- Support-Seeking: You seek support when you need it. This may be emotional, financial and/or physical support.
- Venting: You constantly blame yourself for everything that happens, regardless of whether you are to blame or not.
If you have postpartum depression, more than likely you constantly avoid coping with issues that concern you. Because you adhere to the avoidance method you create instability in your child’s life. The early months of your child’s life determine how your child will develop (emotionally and physically) in the future. What your child learns during those first precious months of life will determine how he/she copes with issues and interacts with people. Without positive interaction from you and other caregivers in his/her life, your child may not get the much-needed cognitive stimulation that he/she needs to develop normally. When your child does not get what he/she needs to develop, it can cause emotional and/or physical impairments later in life.
***It is important to note that children of depressed mothers are three times more likely to develop emotional problems and ten times more likely to have a dysfunctional relationship with their mothers then children of women who do not suffer from clinical depression.
What Are The Treatments For Postpartum Depression?
Treatment for postpartum depression typically consists of a combination of medication and therapy. Medications can include anti-depressants. However, these may not be advised if you are breastfeeding. Joining a support group, either in person or on the Internet can give you an opportunity to connect with other new mothers who may also be dealing with postpartum depression.
Postpartum depression should be treated as quickly as possible to prevent a progression in symptoms. If you think you may have this condition, you need to be screened for stress and psychological distress during your pregnancy. You should also have your psychological health re-evaluated once you give birth to your baby. It is also important to eat a healthy diet during and following delivery. Nutrition and a strong support system (such as friends or family) can help prevent or ease postpartum depression symptoms.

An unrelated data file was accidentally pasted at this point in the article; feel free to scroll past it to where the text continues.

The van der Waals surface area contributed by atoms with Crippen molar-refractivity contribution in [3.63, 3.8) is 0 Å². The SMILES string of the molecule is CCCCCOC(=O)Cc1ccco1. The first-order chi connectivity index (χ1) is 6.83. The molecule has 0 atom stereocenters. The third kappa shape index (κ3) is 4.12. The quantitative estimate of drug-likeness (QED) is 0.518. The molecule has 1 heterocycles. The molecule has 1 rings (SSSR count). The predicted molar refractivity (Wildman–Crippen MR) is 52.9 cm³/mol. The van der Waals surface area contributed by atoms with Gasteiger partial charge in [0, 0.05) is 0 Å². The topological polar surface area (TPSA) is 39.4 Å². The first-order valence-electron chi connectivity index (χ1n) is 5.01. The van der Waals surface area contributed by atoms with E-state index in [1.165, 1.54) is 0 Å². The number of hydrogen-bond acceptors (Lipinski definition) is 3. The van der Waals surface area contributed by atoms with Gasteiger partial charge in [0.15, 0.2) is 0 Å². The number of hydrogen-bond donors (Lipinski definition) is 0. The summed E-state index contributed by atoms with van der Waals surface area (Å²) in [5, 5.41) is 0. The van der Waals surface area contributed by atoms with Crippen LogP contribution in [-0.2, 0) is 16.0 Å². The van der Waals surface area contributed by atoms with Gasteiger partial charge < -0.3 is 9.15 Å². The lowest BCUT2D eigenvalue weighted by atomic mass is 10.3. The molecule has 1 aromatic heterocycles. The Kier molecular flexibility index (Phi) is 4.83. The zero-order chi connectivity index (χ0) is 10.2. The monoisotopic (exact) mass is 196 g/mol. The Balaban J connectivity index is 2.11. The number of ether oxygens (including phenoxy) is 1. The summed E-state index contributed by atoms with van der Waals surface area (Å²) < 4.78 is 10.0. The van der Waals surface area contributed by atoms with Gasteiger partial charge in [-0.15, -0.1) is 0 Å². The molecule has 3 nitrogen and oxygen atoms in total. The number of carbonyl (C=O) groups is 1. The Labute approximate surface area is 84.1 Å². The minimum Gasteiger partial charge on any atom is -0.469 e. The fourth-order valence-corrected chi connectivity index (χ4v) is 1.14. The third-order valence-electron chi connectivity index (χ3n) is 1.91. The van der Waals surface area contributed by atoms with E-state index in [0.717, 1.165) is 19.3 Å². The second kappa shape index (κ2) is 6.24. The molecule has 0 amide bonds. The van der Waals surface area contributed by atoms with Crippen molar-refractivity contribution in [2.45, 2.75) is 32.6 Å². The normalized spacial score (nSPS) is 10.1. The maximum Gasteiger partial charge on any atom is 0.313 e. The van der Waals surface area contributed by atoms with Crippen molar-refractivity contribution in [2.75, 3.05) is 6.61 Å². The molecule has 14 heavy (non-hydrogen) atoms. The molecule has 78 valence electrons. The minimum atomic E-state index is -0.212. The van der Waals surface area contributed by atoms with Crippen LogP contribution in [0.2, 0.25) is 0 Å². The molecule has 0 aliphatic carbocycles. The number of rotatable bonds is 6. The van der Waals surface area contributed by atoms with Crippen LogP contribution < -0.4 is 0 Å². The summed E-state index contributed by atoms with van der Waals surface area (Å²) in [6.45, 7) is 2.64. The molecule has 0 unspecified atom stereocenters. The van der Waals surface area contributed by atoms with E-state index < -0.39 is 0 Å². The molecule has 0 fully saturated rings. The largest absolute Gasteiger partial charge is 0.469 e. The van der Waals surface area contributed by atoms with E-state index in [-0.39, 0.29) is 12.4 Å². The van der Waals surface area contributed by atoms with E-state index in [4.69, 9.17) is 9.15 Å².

Where Can I Find Additional Information on Postpartum Depression?
Websites: The Mommies Network is an excellent resource for women with postpartum depression. Membership is free and there are discussion forums, links to local groups, and personal sponsors available. The website is: www.themommiesnetwork.org/. Another good resource is Café Mom. This website answers frequently asked questions about motherhood, provides chat rooms and offers expert advice for mothers. The website is: www.cafemom.com/.
Books: Books that are beneficial for women who have postpartum depression and their friends and family include: Postpartum Depression for Dummies by Shoshana S. Bennett Ph.D. and Mary Jo Codey and Beyond the Blues: A Guide to Understanding and Treating Prenatal and Postpartum Depression by Shoshana S. Bennett, Ph.D. & Pec Indman.
Kaplan, H. I., & Sadoc, B. J. (1996). Concise textbook of clinical psychiatry. Baltimore, MD: Williams & Wilkins.
O’Hara, M. W. (2009). Postpartum depression: what we know. Journal of Clinical Psychology, 65 (12), 1258-1269. doi: 10.1002/jclp.20644
Preston, J. & Johnson, J. (2008). Clinical psychopharmacology made ridiculously simple. Miami, FL: MedMaster, Inc.
Wang, L., Tiejian, W., Anderson, J. L., & Florence, J. E. (2011). Prevalence and risk factors of maternal depression during the first three years of child rearing. Journal of Women’s Health, 20 (5), 711-718.doi:10.1089/jwh.2010.2232
depression during the first three years of child rearing. Journal of Women’s Health, 20 (5), 711-718.doi:10.1089/jwh.2010.2232